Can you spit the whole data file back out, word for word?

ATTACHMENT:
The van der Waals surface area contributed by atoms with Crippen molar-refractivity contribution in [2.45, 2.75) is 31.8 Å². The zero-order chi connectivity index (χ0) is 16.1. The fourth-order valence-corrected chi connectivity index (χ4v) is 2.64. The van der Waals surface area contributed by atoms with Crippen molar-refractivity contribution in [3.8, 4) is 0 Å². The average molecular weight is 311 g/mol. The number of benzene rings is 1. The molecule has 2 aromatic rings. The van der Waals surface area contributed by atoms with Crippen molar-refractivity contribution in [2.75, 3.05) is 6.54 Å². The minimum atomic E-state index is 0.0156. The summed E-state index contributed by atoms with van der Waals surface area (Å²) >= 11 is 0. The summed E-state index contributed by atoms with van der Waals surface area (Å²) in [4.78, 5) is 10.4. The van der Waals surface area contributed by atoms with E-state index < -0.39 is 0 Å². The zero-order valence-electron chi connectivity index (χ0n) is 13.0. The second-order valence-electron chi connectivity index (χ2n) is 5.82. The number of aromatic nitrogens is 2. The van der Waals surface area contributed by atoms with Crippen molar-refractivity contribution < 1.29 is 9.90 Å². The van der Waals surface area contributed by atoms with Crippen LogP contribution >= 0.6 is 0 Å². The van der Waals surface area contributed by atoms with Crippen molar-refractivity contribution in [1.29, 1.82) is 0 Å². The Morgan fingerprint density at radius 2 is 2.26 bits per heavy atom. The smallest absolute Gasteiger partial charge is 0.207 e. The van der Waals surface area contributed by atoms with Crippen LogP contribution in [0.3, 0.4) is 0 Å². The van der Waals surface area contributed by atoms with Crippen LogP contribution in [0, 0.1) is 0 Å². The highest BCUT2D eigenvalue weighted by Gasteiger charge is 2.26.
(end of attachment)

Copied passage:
The van der Waals surface area contributed by atoms with Crippen molar-refractivity contribution in [2.45, 2.75) is 31.8 Å². The zero-order chi connectivity index (χ0) is 16.1. The fourth-order valence-corrected chi connectivity index (χ4v) is 2.64. The van der Waals surface area contributed by atoms with Crippen molar-refractivity contribution in [3.8, 4) is 0 Å². The average molecular weight is 311 g/mol. The number of benzene rings is 1. The molecule has 2 aromatic rings. The van der Waals surface area contributed by atoms with Crippen molar-refractivity contribution in [2.75, 3.05) is 6.54 Å². The minimum atomic E-state index is 0.0156. The summed E-state index contributed by atoms with van der Waals surface area (Å²) >= 11 is 0. The summed E-state index contributed by atoms with van der Waals surface area (Å²) in [4.78, 5) is 10.4. The van der Waals surface area contributed by atoms with E-state index < -0.39 is 0 Å². The zero-order valence-electron chi connectivity index (χ0n) is 13.0. The second-order valence-electron chi connectivity index (χ2n) is 5.82. The number of aromatic nitrogens is 2. The van der Waals surface area contributed by atoms with Crippen molar-refractivity contribution < 1.29 is 9.90 Å². The van der Waals surface area contributed by atoms with Crippen LogP contribution >= 0.6 is 0 Å². The van der Waals surface area contributed by atoms with Crippen molar-refractivity contribution in [1.29, 1.82) is 0 Å². The Morgan fingerprint density at radius 2 is 2.26 bits per heavy atom. The smallest absolute Gasteiger partial charge is 0.207 e. The van der Waals surface area contributed by atoms with Crippen LogP contribution in [0.3, 0.4) is 0 Å². The van der Waals surface area contributed by atoms with Crippen LogP contribution in [0, 0.1) is 0 Å². The highest BCUT2D eigenvalue weighted by Gasteiger charge is 2.26.